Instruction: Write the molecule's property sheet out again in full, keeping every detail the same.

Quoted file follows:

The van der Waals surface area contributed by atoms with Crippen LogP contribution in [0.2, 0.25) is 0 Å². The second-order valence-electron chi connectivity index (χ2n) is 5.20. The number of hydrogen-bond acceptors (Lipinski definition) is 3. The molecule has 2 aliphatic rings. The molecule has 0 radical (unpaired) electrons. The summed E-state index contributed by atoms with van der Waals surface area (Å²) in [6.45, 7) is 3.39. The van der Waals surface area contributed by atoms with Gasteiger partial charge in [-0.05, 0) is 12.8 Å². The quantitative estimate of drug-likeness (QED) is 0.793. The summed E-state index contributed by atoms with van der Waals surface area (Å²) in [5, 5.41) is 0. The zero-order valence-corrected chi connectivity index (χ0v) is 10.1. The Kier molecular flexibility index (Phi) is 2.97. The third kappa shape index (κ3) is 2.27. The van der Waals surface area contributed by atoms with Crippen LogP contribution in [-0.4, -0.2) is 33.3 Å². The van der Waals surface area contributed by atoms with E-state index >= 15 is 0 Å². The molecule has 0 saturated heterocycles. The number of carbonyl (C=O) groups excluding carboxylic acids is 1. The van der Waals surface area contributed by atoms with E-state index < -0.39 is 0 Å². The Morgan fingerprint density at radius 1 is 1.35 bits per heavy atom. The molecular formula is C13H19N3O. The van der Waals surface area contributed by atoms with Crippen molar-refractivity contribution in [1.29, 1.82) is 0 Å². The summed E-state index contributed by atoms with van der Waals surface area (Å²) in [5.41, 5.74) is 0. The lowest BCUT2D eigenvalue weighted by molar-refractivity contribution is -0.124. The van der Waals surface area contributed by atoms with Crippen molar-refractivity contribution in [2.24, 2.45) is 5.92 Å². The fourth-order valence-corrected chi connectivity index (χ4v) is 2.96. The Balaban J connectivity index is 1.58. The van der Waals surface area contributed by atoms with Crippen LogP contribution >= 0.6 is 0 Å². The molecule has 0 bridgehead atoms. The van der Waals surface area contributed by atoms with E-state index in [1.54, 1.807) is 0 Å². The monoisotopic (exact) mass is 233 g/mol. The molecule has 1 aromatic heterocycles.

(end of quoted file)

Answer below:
The van der Waals surface area contributed by atoms with Crippen LogP contribution in [0.2, 0.25) is 0 Å². The second-order valence-electron chi connectivity index (χ2n) is 5.20. The number of hydrogen-bond acceptors (Lipinski definition) is 3. The molecule has 2 aliphatic rings. The molecule has 0 radical (unpaired) electrons. The summed E-state index contributed by atoms with van der Waals surface area (Å²) in [6.45, 7) is 3.39. The van der Waals surface area contributed by atoms with Gasteiger partial charge in [-0.05, 0) is 12.8 Å². The quantitative estimate of drug-likeness (QED) is 0.793. The summed E-state index contributed by atoms with van der Waals surface area (Å²) in [5, 5.41) is 0. The zero-order valence-corrected chi connectivity index (χ0v) is 10.1. The Kier molecular flexibility index (Phi) is 2.97. The third kappa shape index (κ3) is 2.27. The van der Waals surface area contributed by atoms with Crippen LogP contribution in [-0.4, -0.2) is 33.3 Å². The van der Waals surface area contributed by atoms with E-state index >= 15 is 0 Å². The molecule has 0 saturated heterocycles. The number of carbonyl (C=O) groups excluding carboxylic acids is 1. The van der Waals surface area contributed by atoms with E-state index < -0.39 is 0 Å². The Morgan fingerprint density at radius 1 is 1.35 bits per heavy atom. The molecular formula is C13H19N3O. The van der Waals surface area contributed by atoms with Crippen molar-refractivity contribution in [1.29, 1.82) is 0 Å². The summed E-state index contributed by atoms with van der Waals surface area (Å²) in [5.41, 5.74) is 0. The lowest BCUT2D eigenvalue weighted by molar-refractivity contribution is -0.124. The van der Waals surface area contributed by atoms with Crippen molar-refractivity contribution in [2.24, 2.45) is 5.92 Å². The fourth-order valence-corrected chi connectivity index (χ4v) is 2.96. The Balaban J connectivity index is 1.58. The van der Waals surface area contributed by atoms with Crippen LogP contribution >= 0.6 is 0 Å². The molecule has 0 bridgehead atoms. The van der Waals surface area contributed by atoms with E-state index in [1.54, 1.807) is 0 Å². The monoisotopic (exact) mass is 233 g/mol. The molecule has 1 aromatic heterocycles.